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Tantalum(V) chloride

Tantalum(V) chloride
Systematic name Tantalum(V) chloride
Tantalum pentachloride
Molecular formula TaCl5
Molar mass 358.21 g/mol
Density 3.68 g/cm3
Solubility (water) Decomposes
Melting point 216 °C
Boiling point 242 °C
CAS number [7721-01-9]
EINECS number  ?
Thermodynamic data
Standard enthalpy
of formation
-858.98 kJ/mol
Standard molar entropy
221.75 J.K−1.mol−1
Safety data
EU classification not listed
Flash point non-flammable
RTECS number  ?
Related compounds
Related chlorides Vanadium(IV) chloride
Niobium(V) chloride
Disclaimer and references

Tantalum(V) chloride, also known as tantalum pentachloride, is TaCl5. This white powder is the main starting material in tantalum chemistry. It hydrolyzes readily, releasing HCl. TaCl5 is prepared by heating tantalum metal in chlorine. Samples are often contaminated with tantalum(V) oxychloride, TaOCl3, formed by hydrolysis or from traces of oxygen during the preparation. TaCl5 is purified by sublimation to give white needles.

Additional recommended knowledge



TaCl5 crystallizes in the monoclinic space group C2/m. The unit cell contains six molecules of the dimer Ta2Cl10. In the dimer Ta2Cl10, the ten chlorine atoms define a pair of octahedra that share a common edge. The tantalum atoms occupy the centres of the octahedra and are joined by two chlorine-bridge bonds. The dimeric structure is retained in non-complexing solvents and to a large extent in the molten state. In the vapour state, however, TaCl5 is monomeric. This monomer adopts trigonal bipyramidal structure, like that of PCl5.

Physical properties

The solubility of tantalum pentachloride increases to a slightly for the following series of aromatic hydrocarbons: benzene < toluene < m-xylene < mesitylene, as reflected in the deepening of colour of the solutions from pale yellow to orange. Tantalum pentachloride is less soluble in cyclohexane and carbon tetrachloride than in the aromatic hydrocarbons. Such solutions of tantalum pentachloride is also known to be a poor conductor of electricity, indicating little ionization.


TaCl5 is strongly electrophillic and it behaves like a Friedel-Crafts type catalyst, similar to AlCl3. TaCl5 is known to form adducts with a variety of ligands.

Simple adducts

TaCl5 forms stable complexes with ethers:

TaCl5 + R2O → TaCl5(OR2) (R = Me, Et)

TaCl5 also reacts with phosphorus pentachloride and phosphorus oxychloride, the former is a chloride donor and the latter serves as a ligand, binding through oxygen:

TaCl5 + PCl5 → [PCl4+][TaCl6]
TaCl5 + OPCl3 → [TaCl5(OPCl3)]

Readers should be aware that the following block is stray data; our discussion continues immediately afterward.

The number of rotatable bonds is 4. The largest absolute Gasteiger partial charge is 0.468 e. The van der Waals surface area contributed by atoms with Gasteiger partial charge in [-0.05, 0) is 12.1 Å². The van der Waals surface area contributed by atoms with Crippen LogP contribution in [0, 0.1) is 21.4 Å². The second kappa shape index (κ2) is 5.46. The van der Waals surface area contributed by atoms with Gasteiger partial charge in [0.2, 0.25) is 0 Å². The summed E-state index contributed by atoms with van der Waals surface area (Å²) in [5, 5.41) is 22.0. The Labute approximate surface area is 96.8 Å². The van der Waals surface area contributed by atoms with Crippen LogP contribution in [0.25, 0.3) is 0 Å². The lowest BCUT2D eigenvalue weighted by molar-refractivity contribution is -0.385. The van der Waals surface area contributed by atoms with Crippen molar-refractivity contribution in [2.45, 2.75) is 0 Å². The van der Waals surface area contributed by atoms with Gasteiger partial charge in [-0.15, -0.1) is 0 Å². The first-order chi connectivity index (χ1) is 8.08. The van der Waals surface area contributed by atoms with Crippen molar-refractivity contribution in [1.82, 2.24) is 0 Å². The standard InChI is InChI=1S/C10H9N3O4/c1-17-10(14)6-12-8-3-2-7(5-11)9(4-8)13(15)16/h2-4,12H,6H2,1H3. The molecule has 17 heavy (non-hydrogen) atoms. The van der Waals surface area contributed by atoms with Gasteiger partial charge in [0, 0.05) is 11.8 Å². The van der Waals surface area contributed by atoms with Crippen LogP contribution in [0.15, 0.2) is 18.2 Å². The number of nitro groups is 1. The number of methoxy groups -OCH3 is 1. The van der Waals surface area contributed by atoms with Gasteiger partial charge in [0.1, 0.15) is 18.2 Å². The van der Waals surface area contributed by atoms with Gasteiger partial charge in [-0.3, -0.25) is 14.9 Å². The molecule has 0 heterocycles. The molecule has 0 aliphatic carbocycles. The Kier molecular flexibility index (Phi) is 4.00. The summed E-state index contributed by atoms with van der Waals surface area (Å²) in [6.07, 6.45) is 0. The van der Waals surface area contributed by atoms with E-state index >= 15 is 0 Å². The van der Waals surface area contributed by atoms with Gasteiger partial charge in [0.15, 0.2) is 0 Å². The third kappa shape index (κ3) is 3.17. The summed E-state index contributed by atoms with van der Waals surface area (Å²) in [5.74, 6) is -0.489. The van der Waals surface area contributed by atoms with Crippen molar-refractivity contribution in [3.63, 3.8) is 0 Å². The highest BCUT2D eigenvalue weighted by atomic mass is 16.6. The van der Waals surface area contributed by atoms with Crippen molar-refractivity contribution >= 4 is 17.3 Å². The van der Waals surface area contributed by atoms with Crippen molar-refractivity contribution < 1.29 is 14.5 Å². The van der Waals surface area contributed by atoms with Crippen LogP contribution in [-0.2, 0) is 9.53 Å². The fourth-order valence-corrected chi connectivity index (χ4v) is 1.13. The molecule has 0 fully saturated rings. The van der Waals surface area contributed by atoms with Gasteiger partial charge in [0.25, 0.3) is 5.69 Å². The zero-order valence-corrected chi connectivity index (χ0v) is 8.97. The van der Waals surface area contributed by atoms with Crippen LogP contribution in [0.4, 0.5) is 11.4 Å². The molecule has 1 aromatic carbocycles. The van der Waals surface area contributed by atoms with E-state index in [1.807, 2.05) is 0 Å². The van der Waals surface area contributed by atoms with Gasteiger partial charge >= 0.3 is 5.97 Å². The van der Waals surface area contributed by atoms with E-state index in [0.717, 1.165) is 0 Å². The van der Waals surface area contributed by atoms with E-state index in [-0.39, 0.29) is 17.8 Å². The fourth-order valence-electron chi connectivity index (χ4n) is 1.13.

Tantalum pentachloride reacts with tertiary amines to give crystalline adducts.

TaCl5 + 2 R3N → [TaCl5(NMe3)

Chloride displacement reactions

Tantalum pentachloride reacts at room temperature with an excess of triphenyl phosphine oxide to give oxychlorides:

TaCl5 + 3 OPPh3 → [TaOCl3(OP(C6H5)3]x ...

The presumed initial formation of adducts between TaCl5 and hydroxyl compounds such as alcohols, phenols and carboxylic acids is followed immediately by the elimination of hydrogen chloride and the formation of Ta-O bonds:

TaCl5 + 3 HOEt → TaCl2(OEt)3 + 3 HCl

In the presence of ammonia as an HCl acceptor, all five chloride ligands are displaced with formation of Ta(OEt)5. Similarly TaCl5 reacts with lithium methoxide in anhydrous methanol to form related methoxy derivatives:

TaCl5 + 5LiOMe → Ta(OMe)4Cl + 4LiCl

Ammonolysis and amide-forming reactions

Ammonia will displace most of the chloride ligands from TaCl5 to give a cluster. Chloride is displaced more slowly by primary or secondary amines but the replacement of all five chloride centers by amido groups has been achieved by the use of lithium dialkyamides:

TaCl5 + 5LiNR2 → Ta(NR2)5

Tantalum pentachloride is reduced by nitrogen heterocycles such as pyridine.


  1. Cotton, F. Albert; Wilkinson, Geoffrey (1980). Advanced Inorganic Chemistry (4th Edn.). New York:Wiley. ISBN 0-471-02775-8. 
  2. G.A. Ozin, R.A. Walton, J. Chem. Soc.(A). 1970, 2236-2239.
  3. J. Bullock, F. Parrett, N. Taylor, J.C.S. Dalton 1973, 522-524.
  4. C. Djordjevic, V. Katovic, J. Chem. Soc. (A). 1970, 3382-3386.
  5. A. Cowley, F. Fairbrother, N. Scott, Halides of Niobium (Columbium) and Tantalum Part V. 1958, 3133-3136.
  6. F. Fairbrother, The Chemistry of Niobium and Tantalum. Elsevier Publishing Company, 1967.
  7. Rabe S, Müller U (2000). "Crystal structure of tantalum pentachloride". Zeitschrift für Kristallograpie-New Crystal Structures 216: 1-2.
This article is licensed under the GNU Free Documentation License. It uses material from the Wikipedia article "Tantalum(V)_chloride". A list of authors is available in Wikipedia.
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